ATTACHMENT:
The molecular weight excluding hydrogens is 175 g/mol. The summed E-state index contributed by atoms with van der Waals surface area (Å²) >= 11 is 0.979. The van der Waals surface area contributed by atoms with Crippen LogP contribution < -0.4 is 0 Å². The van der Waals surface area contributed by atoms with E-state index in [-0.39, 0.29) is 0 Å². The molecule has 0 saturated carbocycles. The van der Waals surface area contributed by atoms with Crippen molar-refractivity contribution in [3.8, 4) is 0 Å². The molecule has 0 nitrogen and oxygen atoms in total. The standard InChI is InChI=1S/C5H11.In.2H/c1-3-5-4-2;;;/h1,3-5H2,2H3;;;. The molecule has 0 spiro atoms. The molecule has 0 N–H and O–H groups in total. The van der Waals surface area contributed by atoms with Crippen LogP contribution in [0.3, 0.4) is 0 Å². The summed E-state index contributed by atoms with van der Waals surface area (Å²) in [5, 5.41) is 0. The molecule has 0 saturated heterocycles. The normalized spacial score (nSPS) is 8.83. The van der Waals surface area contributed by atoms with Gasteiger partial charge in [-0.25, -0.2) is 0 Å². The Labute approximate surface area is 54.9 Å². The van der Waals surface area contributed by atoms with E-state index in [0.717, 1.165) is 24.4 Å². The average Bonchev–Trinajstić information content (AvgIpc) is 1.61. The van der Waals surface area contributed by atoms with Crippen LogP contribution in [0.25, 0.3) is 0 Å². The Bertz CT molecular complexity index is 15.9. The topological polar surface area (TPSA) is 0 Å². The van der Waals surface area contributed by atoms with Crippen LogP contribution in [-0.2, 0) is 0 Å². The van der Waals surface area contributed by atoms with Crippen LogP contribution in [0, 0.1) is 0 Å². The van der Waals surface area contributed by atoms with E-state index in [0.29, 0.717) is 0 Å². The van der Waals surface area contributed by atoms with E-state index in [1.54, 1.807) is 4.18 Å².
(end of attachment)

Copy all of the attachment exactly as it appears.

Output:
The molecular weight excluding hydrogens is 175 g/mol. The summed E-state index contributed by atoms with van der Waals surface area (Å²) >= 11 is 0.979. The van der Waals surface area contributed by atoms with Crippen LogP contribution < -0.4 is 0 Å². The van der Waals surface area contributed by atoms with E-state index in [-0.39, 0.29) is 0 Å². The molecule has 0 saturated carbocycles. The van der Waals surface area contributed by atoms with Crippen molar-refractivity contribution in [3.8, 4) is 0 Å². The molecule has 0 nitrogen and oxygen atoms in total. The standard InChI is InChI=1S/C5H11.In.2H/c1-3-5-4-2;;;/h1,3-5H2,2H3;;;. The molecule has 0 spiro atoms. The molecule has 0 N–H and O–H groups in total. The van der Waals surface area contributed by atoms with Crippen LogP contribution in [0.3, 0.4) is 0 Å². The summed E-state index contributed by atoms with van der Waals surface area (Å²) in [5, 5.41) is 0. The molecule has 0 saturated heterocycles. The normalized spacial score (nSPS) is 8.83. The van der Waals surface area contributed by atoms with Gasteiger partial charge in [-0.25, -0.2) is 0 Å². The Labute approximate surface area is 54.9 Å². The van der Waals surface area contributed by atoms with E-state index in [0.717, 1.165) is 24.4 Å². The average Bonchev–Trinajstić information content (AvgIpc) is 1.61. The van der Waals surface area contributed by atoms with Crippen LogP contribution in [0.25, 0.3) is 0 Å². The Bertz CT molecular complexity index is 15.9. The topological polar surface area (TPSA) is 0 Å². The van der Waals surface area contributed by atoms with Crippen LogP contribution in [-0.2, 0) is 0 Å². The van der Waals surface area contributed by atoms with Crippen LogP contribution in [0, 0.1) is 0 Å². The van der Waals surface area contributed by atoms with E-state index in [0.29, 0.717) is 0 Å². The van der Waals surface area contributed by atoms with E-state index in [1.54, 1.807) is 4.18 Å².